I have observed that there is a noticeable want of knowledge on the part of the general public; and also beer-drinkers as to the meaning of ‘Pilsener.’ In effect the word is practically what to you whisky would signify without any particular brand being mentioned. Many inferior breweries shelter themselves behind the word Pilsener and put on the market inferior beer. Many colonial breweries are also making use of the word ‘Pilsener’ so that the consumer is deluded into the idea that he is buying the real genuine imported German lager beer. This has driven us to the position that we have had to remove the word ‘Pilsener’ from our labels, and in future across the front will appear only the word ‘Beck’s Lager.’

In other words, Beck’s was a Pilsener, a very good one, naturally, in the company’s eyes. But to sell the product more effectively the word pilsener was removed from the label. And finally, the simple term beer replaced the “lager”, probably for greater intelligibility in distant markets.

Marketing, in other words, resulted in Beck’s seeming non-classifiable to Jackson, not the absence of a style designation on the label. To the extent the palate contributed to the uncertainty, I believe Heinrich’s years in the U.S. made him favour a beer not too bitter or malty, the direction of U.S. lager since the later 1800s.

The Situation Today

Beck’s labels still omit the word pilsener. Yet, as stated above, Beck’s in Germany introduced an apparently historical Beck’s beer called “Beck’s Pilsener 1873”. It was released just a few years ago and is a small seller. In practical terms there is no impact on the international image of Beck’s Beer. Still, Beck’s had no issue applying “pilsener” to the label of that brand.

Also, the website of AB InBev states Beck’s is a “German Pilsener”. That’s pretty clear. Also, in Bremen Beck’s markets a line of beers styled Pilsener, the Haake-Beck line. Jackson discusses them in the pocket guides and assumes, wrongly, in our view, that Beck’s Bier is a different and unique style.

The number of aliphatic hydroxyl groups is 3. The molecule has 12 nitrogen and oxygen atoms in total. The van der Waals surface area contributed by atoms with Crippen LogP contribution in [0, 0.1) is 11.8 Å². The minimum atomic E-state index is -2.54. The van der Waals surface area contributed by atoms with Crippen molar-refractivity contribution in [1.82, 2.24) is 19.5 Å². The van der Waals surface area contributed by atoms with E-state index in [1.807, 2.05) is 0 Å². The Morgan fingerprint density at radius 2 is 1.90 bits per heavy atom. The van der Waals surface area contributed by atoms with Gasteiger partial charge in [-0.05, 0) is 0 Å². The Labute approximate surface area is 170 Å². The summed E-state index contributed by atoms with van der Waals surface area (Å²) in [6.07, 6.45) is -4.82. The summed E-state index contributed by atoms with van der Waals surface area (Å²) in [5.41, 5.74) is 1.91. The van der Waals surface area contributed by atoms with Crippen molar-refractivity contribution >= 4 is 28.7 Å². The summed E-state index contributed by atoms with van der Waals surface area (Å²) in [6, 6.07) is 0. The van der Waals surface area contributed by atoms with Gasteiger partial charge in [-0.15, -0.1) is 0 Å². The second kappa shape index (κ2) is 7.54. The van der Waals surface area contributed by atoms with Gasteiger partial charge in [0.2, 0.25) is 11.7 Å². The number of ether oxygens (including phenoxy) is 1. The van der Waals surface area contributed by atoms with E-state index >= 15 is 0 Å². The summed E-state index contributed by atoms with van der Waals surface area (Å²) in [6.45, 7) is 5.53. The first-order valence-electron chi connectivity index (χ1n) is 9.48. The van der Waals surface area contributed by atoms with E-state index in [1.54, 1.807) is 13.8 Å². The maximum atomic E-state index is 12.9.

So, while Beck’s Bier still refrains from calling itself a Pilsener clearly it is not an unclassifiable. It started as a pilsener and remains one.

The label change A. Bergner mentioned in 1907 gave Beck’s an attractive, “singleton” status. Something like this happened with Kentucky Fried Chicken. The negative implications of “fried”, as well as the generic character implied by the full name, were neatly side-stepped by adopting the moniker “KFC”. It became its own thing, and many today have to think twice to remember the chicken is fried in oil.

Beck’s must see benefit in keeping the label for Beck’s Bier uncharged.

Is Beck’s a Superlative Beer?

Does Beck’s deserve its reputation as a reputed import? The image may have evolved in the United States. Many reviews on Beer Advocate and Ratebeer suggest, as do their scores, that Beck’s is an average beer, superior to standard American lager and affordable, but not more. The fact that it is brewed in the U.S. currently may take some lustre away as well, as an import gains cachet from that fact alone. (In Canada though Beck’s remains a German import).

Numerous comments on the rating services refer to a skunky taste or smell, the presumed effects of the green bottle. Yet, the taste is similar whether draft or can. I think that taste is probably DMS, i.e., dimethyl sulphide. It can give the impression of skunk or “marijuana” in many lagers, but is considered part of the modern pilsener or Helles profile, especially in Germany. Not every central European blonde lager has it (Pilsner Urquell does not, imo), but many do.

Certainly Beck’s has an assertive, distinctive taste, different from the mass-market norm or even most craft interpretations, but approachable. Beck’s is not my preferred tipple for pilsener or Helles but is a good beer. It has, in taste and image, a certain something. This keeps it the No. 1 German import world-wide.

Note re image above: image was sourced from The Beer Store webpage for the brand, here. Used for educational and historical purposes. All intellectual property in the image belongs to its sole owner. All feedback welcome.